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atheism and explanatory monism

I’ve quite enjoyed reading through “Is Nature Enough: Meaning and Truth in the Age of Science“, by John Haught.  One of the many points he articulates well is what he refers to as “layered explanation”.

Layered Explanation.

In the science/religion ‘debate’ (as if it needed to be a debate – which, as we shall see, is the whole point of this post), I think one of the most urgently needed concepts is that of “layered explanation”.  What is meant here is that there can be more than one layer/level/kind of explanation for a given phenomenon.

Here’s a quote from the book:

“Naturalists put too heavy a burden on evolutionary science whenever they turn it into ultimate explanation.  What I shall propose instead, as a way of giving a place to both science and religion is layered explanation.  By this I mean that everything in the universe is open to a plurality of layers of explanation.  The alternative to layered explanation, or to explanatory pluralism, is explanatory monism, an approach dear to the heart of most naturalists.” (p. 16 – italics in original)

Science: enemy or fount of all knowledge?

I think two kinds of people will benefit most from this: fundamentalist religious believers (who either a) make an enemy of science, or b) attempt to create a ‘better’ kind of science) and convinced philosophical naturalists (who generally both a) think religion ‘poisons everything’, and b) think science is the ultimate way to explain everything); they both happen to agree that religion and science are directly and totally incompatible (at least for some definitions of ‘religion’ and of ‘science’). One – religious fundamentalism – demonises science as anti-God, and the other – scientism (another kind of fundamentalism) heralds science as the ultimate key to any and all kinds of knowledge.

Fencing reality – fencing explanations

When a theist (of any kind) suggests to a science-heralding atheist that there are ‘limits’ to what science will ever be able to explain, he/she is sometimes sharply reprimanded for attempting to maliciously ‘ring-fence’ reality, with the obvious motivation of keeping some bits safe for theistic belief.  But the science-heralding atheist does his/her own kind of explanatory ‘ring-fencing’, when she/he restricts ultimate explanation to the tool of science.

Science – a powerful tool, but with limited uses

What I appreciate about John Haught is that he passionately and repeatedly affirms the need to encourage science to go as far as it possibly can in it’s scientific explanation of phenomena.  But there are modes of knowing which are sourced by methods other than methodological naturalism, such as the realm of ethics.

For example, science can offer ever-increasingly detailed accounts of the biological journey in which sperm, egg, placenta and foetus/baby have starring roles.  This kind of account is infinitely valuable (and I’m conscious that this statement is a non-scientific one!), and constitutes a powerful tool of knowledge to be used in many situations… but scientific accounts are unable to provide any guidance whatsoever concerning ethical questions such as: how to (or whether we even should!) reduce unwanted pregnancies and abortion, or when/if a developing foetus can/cannot be ‘terminated’ (on which – just to ground this quickly and easily in reality – it has seriously been proposed by ethicist Peter Singer that ‘termination’ can ethically occur as late as 1 month after birth! – see Singerian principle #9 here).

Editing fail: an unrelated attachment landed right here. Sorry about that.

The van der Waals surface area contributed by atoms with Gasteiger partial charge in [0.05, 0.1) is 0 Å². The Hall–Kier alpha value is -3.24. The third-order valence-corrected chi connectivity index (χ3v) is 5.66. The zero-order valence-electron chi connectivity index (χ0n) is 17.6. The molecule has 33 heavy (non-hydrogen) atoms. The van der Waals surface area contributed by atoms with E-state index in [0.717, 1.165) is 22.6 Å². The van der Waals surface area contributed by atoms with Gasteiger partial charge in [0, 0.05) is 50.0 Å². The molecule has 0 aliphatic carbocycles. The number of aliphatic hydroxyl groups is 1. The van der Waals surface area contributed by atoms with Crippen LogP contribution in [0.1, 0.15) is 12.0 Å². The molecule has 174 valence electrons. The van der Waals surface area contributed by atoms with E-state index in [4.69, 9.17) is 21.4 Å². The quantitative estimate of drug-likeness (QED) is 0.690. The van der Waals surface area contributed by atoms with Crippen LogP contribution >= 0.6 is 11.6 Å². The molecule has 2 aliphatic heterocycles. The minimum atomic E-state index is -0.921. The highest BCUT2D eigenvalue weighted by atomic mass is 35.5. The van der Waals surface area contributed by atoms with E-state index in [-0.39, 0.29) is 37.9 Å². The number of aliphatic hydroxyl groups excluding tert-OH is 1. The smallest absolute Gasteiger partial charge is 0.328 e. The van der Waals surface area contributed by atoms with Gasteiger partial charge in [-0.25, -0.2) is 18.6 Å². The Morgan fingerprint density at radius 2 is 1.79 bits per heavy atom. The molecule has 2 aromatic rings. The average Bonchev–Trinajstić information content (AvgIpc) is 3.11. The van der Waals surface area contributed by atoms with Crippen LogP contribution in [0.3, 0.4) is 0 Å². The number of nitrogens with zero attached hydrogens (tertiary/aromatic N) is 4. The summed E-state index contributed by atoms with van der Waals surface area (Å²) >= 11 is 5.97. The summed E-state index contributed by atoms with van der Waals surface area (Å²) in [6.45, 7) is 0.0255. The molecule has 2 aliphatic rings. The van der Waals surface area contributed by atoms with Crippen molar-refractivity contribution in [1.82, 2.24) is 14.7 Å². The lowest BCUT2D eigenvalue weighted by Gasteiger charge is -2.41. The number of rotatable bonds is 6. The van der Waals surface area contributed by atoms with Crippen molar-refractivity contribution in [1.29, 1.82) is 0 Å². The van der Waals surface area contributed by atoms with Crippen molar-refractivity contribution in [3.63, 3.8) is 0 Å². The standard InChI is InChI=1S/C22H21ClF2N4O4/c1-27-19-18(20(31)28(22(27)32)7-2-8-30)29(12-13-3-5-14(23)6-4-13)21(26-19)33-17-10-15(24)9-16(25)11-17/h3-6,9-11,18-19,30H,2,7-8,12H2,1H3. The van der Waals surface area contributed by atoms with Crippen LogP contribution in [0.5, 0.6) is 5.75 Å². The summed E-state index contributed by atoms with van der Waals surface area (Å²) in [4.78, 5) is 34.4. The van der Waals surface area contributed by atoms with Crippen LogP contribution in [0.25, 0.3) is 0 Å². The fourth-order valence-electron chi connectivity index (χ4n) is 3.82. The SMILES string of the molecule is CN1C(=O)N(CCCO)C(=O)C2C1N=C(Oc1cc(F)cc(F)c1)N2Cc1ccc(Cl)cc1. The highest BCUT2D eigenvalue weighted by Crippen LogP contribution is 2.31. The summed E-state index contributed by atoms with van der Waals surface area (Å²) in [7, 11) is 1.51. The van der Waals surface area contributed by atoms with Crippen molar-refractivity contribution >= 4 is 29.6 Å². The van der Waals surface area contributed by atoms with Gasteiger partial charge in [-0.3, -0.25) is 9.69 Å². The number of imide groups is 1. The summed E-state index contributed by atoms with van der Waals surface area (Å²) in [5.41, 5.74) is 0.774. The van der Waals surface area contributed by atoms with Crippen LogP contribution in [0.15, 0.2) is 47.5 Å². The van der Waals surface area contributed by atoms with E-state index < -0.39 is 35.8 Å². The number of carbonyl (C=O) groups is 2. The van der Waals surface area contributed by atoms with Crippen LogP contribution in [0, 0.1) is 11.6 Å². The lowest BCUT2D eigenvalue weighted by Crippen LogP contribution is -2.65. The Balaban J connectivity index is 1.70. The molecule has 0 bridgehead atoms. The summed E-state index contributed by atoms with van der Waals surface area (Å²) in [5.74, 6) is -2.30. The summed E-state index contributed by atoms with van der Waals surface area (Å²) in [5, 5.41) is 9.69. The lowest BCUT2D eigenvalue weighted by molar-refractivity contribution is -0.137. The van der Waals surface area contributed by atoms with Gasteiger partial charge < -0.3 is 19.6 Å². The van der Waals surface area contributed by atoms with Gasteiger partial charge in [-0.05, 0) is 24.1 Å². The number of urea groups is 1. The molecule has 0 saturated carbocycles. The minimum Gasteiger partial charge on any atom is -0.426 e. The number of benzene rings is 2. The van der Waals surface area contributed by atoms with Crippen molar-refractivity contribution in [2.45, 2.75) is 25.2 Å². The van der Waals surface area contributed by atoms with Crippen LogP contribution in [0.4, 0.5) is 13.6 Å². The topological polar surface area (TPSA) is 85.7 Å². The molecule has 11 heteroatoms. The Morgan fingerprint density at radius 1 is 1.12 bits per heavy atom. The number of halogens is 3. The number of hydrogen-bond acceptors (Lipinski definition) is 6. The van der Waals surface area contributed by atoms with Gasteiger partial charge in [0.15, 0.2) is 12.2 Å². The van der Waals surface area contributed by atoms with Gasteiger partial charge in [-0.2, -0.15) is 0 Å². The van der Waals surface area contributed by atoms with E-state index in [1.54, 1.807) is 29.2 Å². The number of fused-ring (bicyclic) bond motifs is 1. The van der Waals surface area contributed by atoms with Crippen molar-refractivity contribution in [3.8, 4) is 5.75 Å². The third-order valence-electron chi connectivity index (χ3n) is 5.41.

As valuable as scientific explanations are, they remain (if I may use the strongest language that comes to mind) utterly impotent for the grounding of values from which ethical decisions are made.  However one does ground (or not ground!) the values for their ethical life, they are not using the knowledge arrived at via methodological naturalism, but rather some kind of tradition, philosophy/logic or life-value-system – which can broadly be called their ‘religion’.

54 replies on “atheism and explanatory monism”

This is an old debate, Dale, but doesn’t usually make progress. Although here you do do make the claim that ethical decisions should be made on the basis of religion – which does indicate where the discussion needs to take place.

Just a few points:

1: ““Naturalists put too heavy a burden on evolutionary science whenever they turn it into ultimate explanation.” This statement by Haught seems rather extreme (although I don’t know the context) – I am not aware of anyone claiming that “evolutionary” science” provides an “ultimate explanation.” There might be lay people who make unwarranted claims for the science (one of the problems of this sort of debate in the lay arena and they are certainly provoked by those who make unwarranted dismissals of the science).

2: Use of terms like “naturalist” – there is a real problem with “name-calling” because everyone has there own definitions. I have been accused of naturalism (also of being a fool and a moron and guilty of ‘scientism’ – not here I hasten to add) presumably because I don’t accept theistic explanations of reality. But – you see – I don’t personally believe that “religion ‘poisons everything'”, that “science is the ultimate way to explain everything” or that science has “the ultimate key to any and all kinds of knowledge.”

Further, I really have not met any other scientist who has such beliefs. Now some scientists may actually be happy about the “naturalist” label (I am not happy about any labels)- but obviously they attribute it with a different meaning to that you give here.